Depression-era prints from the Woodcut Society

Editorial Staff Exhibitions

The Lineman by Jessie Jo Eckford, 1932. The works illustrated are in the Nelson-Atkins Museum of Art, Kansas City, Missouri, gift of the Woodcut Society.

As the Great Depression took hold of the country, artists were placed in a unique position to respond, interpret, and illuminate the turbulent changes of the time—both by necessity and by choice. Government­-funded programs such as the Public Works of Art Project, and later, the Works Progress Administration, employed tens of thousands of artists across the United States, yielding thousands of murals, sculptures, paintings, posters, and prints. Yet even with public support, materials and resources were scarce, obliging artists to be prudent and enterprising in order to pursue their art and to make a living. For this very reason, relief printmaking—an inexpensive medium using woodcuts and linoleum—hit its stride in the early 1930s and became an important means by which artists could render the era’s social, economic, and psychological turmoil. A new exhibition, The 1930s in Prints: A Gift to Kansas City from The Woodcut Society, at the Nelson-Atkins Museum of Art presents thirty-­three relief prints from its collection, demonstrating the myriad ways in which artists expressed themselves and channeled the nation’s struggles during that period.

Winnowers, Majorca, by Clare Leighton, 1939.

The genesis of this collection can be traced to Kansas City resident Alfred Fowler, a local businessman in the grain trade, who developed an exceptionally strong interest in printmaking and formed the Woodcut Society in 1932. During its tenure, the society championed the art form through biannually commissioning prints and staging traveling exhibitions—with the ultimate goal of building a permanent collection for a museum. And thanks to contributions from an international group of artists, the society churned out a substantial body of work. The prints produced for and commissioned by the organization were varied in subject matter, technique, and geography, as reflected in the pieces chosen for the exhibition, which were culled from a collection of more than two hundred donated by the society to the museum in the mid­- to late 1930s. As Katelyn Crawford, the assistant curator of American art at the Nelson­-Atkins, points out, a nostalgia for simpler times emerges in a number of prints, such as in Asa Cheffetz’s Midsummer Vermont wood engraving, which draws viewers into a bucolic scene of rolling fields and quiet farmsteads. On the other hand, all the signs of modernity are present in Dorothy Hay Jensen’s linocut Million Dollar Bridge, showing an austere industrial landscape filled with towering infrastructure and billowing smokestacks.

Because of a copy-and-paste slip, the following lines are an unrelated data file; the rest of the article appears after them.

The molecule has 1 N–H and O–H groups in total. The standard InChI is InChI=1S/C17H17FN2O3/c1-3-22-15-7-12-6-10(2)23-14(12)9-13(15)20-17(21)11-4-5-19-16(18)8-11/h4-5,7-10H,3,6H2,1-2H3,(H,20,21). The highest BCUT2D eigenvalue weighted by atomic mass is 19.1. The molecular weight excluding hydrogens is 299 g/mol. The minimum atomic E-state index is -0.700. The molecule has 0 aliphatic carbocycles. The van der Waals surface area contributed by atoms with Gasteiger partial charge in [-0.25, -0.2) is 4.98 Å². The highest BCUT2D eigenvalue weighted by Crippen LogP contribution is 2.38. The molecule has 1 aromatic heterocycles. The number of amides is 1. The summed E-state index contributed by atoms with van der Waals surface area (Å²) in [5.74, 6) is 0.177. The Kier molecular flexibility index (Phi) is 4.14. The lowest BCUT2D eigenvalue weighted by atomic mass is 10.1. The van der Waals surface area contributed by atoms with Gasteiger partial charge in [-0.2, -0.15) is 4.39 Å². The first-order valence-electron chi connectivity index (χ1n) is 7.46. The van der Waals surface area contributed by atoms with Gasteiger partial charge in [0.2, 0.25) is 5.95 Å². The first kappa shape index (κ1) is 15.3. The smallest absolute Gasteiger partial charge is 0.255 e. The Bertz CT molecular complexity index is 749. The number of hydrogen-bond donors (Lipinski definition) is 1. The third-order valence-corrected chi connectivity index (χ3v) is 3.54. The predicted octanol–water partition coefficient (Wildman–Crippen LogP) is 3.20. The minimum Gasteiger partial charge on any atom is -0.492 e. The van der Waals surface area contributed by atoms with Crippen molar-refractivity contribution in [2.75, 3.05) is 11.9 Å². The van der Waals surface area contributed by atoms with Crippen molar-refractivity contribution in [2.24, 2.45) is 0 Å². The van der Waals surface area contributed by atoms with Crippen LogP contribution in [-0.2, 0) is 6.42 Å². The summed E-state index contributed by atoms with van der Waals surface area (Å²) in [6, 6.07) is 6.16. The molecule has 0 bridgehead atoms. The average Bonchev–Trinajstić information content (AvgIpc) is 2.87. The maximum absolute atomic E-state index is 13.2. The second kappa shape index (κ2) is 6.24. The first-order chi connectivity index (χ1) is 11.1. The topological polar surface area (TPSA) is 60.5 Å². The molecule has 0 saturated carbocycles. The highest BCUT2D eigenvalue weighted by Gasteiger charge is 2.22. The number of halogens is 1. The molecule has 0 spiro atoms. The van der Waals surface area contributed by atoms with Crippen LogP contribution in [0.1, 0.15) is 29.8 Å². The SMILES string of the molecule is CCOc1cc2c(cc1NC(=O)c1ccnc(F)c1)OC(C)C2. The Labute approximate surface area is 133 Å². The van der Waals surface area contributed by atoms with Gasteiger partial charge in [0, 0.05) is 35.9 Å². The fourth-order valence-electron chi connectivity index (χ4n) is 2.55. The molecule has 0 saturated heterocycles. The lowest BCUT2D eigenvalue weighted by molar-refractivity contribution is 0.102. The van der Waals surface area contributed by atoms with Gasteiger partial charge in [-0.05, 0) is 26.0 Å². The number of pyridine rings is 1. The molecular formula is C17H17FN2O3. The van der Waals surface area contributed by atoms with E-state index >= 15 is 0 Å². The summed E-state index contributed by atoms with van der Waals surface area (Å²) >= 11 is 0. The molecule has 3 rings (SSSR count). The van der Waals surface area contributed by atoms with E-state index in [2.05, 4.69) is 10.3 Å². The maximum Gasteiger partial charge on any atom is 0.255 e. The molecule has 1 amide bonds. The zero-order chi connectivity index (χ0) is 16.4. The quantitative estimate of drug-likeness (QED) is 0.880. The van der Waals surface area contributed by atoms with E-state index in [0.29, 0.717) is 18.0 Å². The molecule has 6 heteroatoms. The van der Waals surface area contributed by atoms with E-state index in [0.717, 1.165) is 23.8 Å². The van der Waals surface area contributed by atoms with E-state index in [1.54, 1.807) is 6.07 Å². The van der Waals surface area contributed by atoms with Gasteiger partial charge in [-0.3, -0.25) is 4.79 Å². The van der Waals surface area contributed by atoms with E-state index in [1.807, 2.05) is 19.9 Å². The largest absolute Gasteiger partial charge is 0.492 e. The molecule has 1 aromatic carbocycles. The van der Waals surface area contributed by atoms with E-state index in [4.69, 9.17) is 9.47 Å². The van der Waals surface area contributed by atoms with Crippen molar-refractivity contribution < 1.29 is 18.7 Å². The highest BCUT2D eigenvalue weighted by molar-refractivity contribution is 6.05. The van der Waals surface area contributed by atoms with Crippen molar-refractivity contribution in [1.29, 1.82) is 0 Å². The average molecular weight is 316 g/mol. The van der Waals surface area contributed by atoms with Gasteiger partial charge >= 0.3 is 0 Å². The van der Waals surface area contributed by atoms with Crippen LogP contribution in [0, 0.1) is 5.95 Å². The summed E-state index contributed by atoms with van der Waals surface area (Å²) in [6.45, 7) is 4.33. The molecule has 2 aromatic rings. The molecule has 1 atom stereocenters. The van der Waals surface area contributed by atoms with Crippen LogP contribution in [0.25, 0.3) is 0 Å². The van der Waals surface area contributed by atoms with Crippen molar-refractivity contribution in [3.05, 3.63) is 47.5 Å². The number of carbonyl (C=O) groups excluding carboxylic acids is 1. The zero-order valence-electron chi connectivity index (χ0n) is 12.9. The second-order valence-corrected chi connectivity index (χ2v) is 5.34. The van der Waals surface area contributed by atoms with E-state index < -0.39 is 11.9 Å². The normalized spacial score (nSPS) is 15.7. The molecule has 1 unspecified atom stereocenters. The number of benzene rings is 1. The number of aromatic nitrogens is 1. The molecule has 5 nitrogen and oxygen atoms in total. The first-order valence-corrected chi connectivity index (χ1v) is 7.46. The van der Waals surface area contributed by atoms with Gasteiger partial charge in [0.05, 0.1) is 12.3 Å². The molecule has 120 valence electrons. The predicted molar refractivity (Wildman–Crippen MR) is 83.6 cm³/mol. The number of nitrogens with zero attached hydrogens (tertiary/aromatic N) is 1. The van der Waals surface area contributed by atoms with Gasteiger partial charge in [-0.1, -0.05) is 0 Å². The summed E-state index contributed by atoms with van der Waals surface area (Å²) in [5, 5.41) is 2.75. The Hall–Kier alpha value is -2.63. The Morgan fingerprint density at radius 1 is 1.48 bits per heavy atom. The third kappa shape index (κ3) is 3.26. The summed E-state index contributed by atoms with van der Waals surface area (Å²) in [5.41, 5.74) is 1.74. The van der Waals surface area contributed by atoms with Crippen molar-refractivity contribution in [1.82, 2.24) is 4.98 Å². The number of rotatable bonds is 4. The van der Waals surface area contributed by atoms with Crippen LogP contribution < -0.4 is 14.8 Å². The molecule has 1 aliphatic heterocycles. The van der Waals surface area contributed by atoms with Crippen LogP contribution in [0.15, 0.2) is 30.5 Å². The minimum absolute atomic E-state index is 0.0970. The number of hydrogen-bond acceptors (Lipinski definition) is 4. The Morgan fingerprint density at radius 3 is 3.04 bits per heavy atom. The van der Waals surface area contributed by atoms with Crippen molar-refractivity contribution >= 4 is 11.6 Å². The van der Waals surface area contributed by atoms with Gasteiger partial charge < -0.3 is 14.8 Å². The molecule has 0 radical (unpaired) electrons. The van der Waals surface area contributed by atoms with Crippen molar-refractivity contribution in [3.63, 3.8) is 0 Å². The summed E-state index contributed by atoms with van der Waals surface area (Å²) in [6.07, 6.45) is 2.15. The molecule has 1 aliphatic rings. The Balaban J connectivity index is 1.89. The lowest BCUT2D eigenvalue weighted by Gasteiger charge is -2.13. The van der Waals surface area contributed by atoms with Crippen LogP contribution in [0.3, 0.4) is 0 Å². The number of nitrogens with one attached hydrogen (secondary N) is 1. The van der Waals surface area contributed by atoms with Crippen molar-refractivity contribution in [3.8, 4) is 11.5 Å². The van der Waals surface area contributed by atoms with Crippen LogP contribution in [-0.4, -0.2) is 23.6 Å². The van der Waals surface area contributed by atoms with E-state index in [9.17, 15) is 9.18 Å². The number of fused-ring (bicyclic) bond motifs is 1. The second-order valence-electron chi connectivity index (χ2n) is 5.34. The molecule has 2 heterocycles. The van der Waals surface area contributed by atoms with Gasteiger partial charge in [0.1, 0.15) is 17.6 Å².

My Provincetown Studio, Blanche Lazzell, 1933.

The prints assembled for this exhibition tell a richly visual narrative, one that reveals a decade in flux, which is at once leaning toward the future and looking back to the past.

The 1930s in Prints: A Gift to Kansas City from The Woodcut Society • Nelson-Atkins Museum of Art, Kansas City, Missouri • to May 21, 2017 •